From Analog to Digital Photography
I bought my first camera in 1984. I had just finished a degree (German Diplom) in Geology when I realized that my true passion was traveling and photographing. So I turned it into my job.
I started with a full manual camera, a Nikon FM2. No program, neither aperture or shutter priority and of course no autofocus, and I had to wind the film manually! Needless to say digital photography was not even dreamed of at that time. You had a roll of 36 images either negative film or slide film inside the body. And all of you who started right away with digital photography have no idea how careful one had to be not running out of film while shooting a wildlife action scene. You had to make a split second decision exactly when to press the shutter button. But not only this, you also were forced to capture the scene at the perfect moment, in perfect light with a perfect composition and FILLING the frame. Cropping a 35mm film was totally out of question for the photo agencies I worked for. And it was a real bummer if you had forgotten to adjust the exposure which I had to do manually as I mentioned above.
In my early 90’s I bought my first autofocus and automatic metering camera. Wow, what a change! I was first very suspicious about the AF. Did it really work? It did! Together with the amazing programs you now could get action shots that were almost impossible to achieve before. Birds flying towards you, cheetahs hunting, rhinos charging me (this actually happened) – all in perfect focus. AF and auto programs opened another world in wildlife and sports photography. So did the fast motor winders that allowed you to burn a 36 frame slide film roll in a bit over 3 seconds! You better had spare camera bodies loaded with film next to you!
How has the photography world changed since then!
Image taken on Velvia 50 slide film, manual focus
I sometimes ask myself this question: Is digital photography still the same art form as analog photography? I remember a scene in Ranthambhore National Park in India a few years ago that make me doubt this. Behind me in another game drive vehicle was a fully camouflaged “photographer” with a fully camouflaged long lens. We were watching a tigress and her 3 cubs cooling off in a waterhole. Even when the tigers didn’t move at all the guy behind me had his camera rattling like an AK-47 machine gun during combat in WWII. Within minutes he must have filled his flash card with far over a 1000 files. Needles to say this rattling is very annoying to other people, especially to me. I hate human generated noise in nature. So why did he do this? Overblown ego? Showing off his new camera with an amazing burst rate of 12 files/sec? Has he thought about editing later? This kind of so-called photography rather reminds of filming with a video camera and has nothing in common with the traditional art of photography.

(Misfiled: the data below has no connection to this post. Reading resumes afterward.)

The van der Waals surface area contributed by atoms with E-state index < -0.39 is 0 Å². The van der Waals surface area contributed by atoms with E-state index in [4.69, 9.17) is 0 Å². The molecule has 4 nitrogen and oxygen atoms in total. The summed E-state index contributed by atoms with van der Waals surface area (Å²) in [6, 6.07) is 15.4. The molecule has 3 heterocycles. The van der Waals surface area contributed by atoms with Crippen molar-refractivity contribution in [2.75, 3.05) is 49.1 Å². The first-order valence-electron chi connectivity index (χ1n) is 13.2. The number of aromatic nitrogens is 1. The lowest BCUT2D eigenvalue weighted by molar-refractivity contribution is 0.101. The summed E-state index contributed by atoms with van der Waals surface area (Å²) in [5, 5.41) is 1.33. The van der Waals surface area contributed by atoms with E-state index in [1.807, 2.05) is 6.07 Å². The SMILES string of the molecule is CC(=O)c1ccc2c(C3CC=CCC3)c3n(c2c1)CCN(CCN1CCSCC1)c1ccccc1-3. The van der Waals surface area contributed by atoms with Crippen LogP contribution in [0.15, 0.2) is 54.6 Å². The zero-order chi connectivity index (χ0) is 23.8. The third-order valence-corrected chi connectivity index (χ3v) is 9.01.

Then comes the topic of cropping. During one of my photo workshops I mentioned that I hardly crop or if so just a bit. Sure, these huge files can handle quite a bit of cropping. But I still prefer to frame the images in a way which makes cropping unnecessary.
When I mentioned the 1/3 composition rule, one of the students responded that he always used his center focus bracket and then later cropped the image so much that he was able to position his subject in one of the corners. I just shook my head.
Image taken with digital camera and autofocus tracking
To take digital photography even further: Every time I look at Instagram my stomach revolts. Do you have any idea how many images have been digitally manipulated to such an extent that the result has nothing in common any more with realty. The sad news is that the inexperienced viewer falls in awe over something that photoshop has created. I have nothing against digital art when it is declared as such. We have to strictly separate these two forms of image creations.
I greatly enjoy the new age of digital photography. It has made my life easier over the years in many regards. However I am still trying to work as I did at the beginning by filling the frame, only clicking the shutter button when it is worth clicking and perfectly composing the image already for the first frame. But I don’t have to send original slides for duping to labs anymore, the image quality is so much better and the resolution is mind-blowing. Not to forget the flexibility to change the ISO setting and the fantastic qualility at high ISO. – Last I don’t run out of film anymore after only 36 frames!
Please also read the related blog about the misuse of the term Fine Art Photography